Here is the aforementioned “car under the cover”, a Cunningham C4R. This was presented by The Miles Collier Collections at The Revs Institute and is the only unrestored C4R of the two which exist. This car along with its twin C4RK were retained by Briggs Cunningham until moving to The Revs where they reside today. I was able to spend a lot of time studying both of these while interning with The Revs this summer and they are truly mesmerizing in original finishes and incredible history, being American built cars which competed at the 24 Hours of Le Mans in 1952.
This Murphy bodied Duesenburg Model J Roadster comes from the family collection of Judge North. It was given to the Judge by his father in college and remains in the same unrestored condition today.
Here is the fastest Porsche 935 built and the last 935 to race at the 24 Hours of Daytona, winning overall. It was constructed and run by Kevin Jeanette with Preston Henn. Henn’s businesses “The T-Bird Drive In” and “Swap Shop”, along with Brumos, were sponsors of the racing Porsche. This car has never been restored.
Porsches most significant win at Daytona was arguably in 1973 when this 2.8 litre RSR, driven by Peter Gregg and Hurley Haywood, won First overall against all the GT and Prototype class competitors! It was a true battle to the end with the body sustaining lots of damage at the time, the interior still seems to present a lot of original materials and finishes.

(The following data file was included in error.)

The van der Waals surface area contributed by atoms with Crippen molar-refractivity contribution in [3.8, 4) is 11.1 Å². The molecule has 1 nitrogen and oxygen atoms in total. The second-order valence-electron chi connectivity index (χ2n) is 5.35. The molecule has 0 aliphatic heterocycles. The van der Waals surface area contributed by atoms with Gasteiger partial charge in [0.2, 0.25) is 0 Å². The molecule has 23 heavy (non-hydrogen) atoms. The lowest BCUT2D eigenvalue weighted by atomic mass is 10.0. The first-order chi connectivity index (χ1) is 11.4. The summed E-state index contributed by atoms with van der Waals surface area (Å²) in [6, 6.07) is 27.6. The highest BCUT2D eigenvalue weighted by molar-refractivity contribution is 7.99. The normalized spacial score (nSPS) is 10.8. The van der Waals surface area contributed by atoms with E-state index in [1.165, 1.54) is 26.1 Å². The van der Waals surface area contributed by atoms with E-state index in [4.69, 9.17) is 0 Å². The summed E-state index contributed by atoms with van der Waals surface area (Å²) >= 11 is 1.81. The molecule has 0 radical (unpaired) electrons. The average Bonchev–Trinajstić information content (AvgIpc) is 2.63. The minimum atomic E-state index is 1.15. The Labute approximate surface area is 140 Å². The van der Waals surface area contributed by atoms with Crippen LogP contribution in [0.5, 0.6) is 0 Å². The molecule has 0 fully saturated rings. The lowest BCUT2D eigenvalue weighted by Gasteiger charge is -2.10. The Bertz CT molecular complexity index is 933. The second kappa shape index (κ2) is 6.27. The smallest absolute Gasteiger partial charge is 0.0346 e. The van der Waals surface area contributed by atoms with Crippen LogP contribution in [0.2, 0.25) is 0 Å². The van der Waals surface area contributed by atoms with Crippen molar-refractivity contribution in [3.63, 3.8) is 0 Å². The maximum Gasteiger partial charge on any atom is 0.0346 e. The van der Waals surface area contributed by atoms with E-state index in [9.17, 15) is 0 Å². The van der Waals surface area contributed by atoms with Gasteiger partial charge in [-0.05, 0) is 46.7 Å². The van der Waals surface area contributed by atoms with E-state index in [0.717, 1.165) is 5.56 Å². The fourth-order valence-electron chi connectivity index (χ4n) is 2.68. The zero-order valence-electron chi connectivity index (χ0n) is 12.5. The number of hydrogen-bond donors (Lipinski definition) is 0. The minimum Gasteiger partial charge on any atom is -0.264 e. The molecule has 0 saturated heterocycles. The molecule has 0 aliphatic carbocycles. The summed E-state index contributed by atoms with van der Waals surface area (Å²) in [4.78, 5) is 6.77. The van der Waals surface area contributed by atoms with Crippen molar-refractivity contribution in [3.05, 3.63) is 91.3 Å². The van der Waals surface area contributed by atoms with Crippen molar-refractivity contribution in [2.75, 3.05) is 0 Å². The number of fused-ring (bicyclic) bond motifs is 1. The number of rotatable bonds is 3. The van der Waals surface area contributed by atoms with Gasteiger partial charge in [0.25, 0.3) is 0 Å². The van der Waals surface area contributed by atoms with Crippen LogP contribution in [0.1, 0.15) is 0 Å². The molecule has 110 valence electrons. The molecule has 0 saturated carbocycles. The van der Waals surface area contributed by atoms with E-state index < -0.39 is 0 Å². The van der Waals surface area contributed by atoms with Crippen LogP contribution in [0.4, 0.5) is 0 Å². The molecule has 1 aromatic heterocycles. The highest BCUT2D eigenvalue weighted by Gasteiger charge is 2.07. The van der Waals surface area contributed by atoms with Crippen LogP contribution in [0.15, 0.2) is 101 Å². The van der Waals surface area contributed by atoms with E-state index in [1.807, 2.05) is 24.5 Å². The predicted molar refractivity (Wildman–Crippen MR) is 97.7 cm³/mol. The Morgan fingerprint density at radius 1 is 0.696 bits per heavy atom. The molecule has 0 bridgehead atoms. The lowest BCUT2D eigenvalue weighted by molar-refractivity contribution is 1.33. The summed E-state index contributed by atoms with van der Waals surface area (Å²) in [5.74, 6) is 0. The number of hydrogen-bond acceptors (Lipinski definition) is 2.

Here is another look at the Swap Shop 935, with a mechanically injected twin turbo flat 6 but together by Alwin Springer at ANDIAL, the company responsible for putting together many winning racing Porsche engines at Daytona and Pikes Peak.
This Porsche 550 Spyder is 550-0031. In 1956, a young Swiss engineering student convinced his uncle to let him try out some engineering principles on his newly acquired 550. He designed and fabricated the adjustable wing and it was tested during the 1956 Nurburgring 1000 km. It was so successful in qualifying that it was immediately banned.
Here is a vehicle which I did not fully understand until my friend Stephen circled me back around for a second, more detailed look. This is the BMW M8 Prototype, which is a wild one off, no limits to the engineers imagination creation, powered by an individually throttle body injected v12. If this engine sounds familiar, it should as it is the same power plant used in the elusive McLaren F1. This M8 has hundreds of other one off details inside and out and is truly a treat to see in person, from what I hear this is one of the only times it has left the factory in Munich.
I spotted this parked by the side of the road on the way out. It is a 1976 912E, finished in Bitter Chocolate Brown with a Cork vinyl interior. This was special for me to see in person as it is the same color combination as my 1977 911S was delivered in and I have never seen the spec in person.
It was great to catch up with the Alumni and the National Advisory Board members of the McPherson College of Auto Restoration, and a special thank you to Matt Goist for providing the Model J for the occasion. Below I have linked a short video from The Amelia. If you have a vintage sports or racing you would like to sell please email me at firstname.lastname@example.org.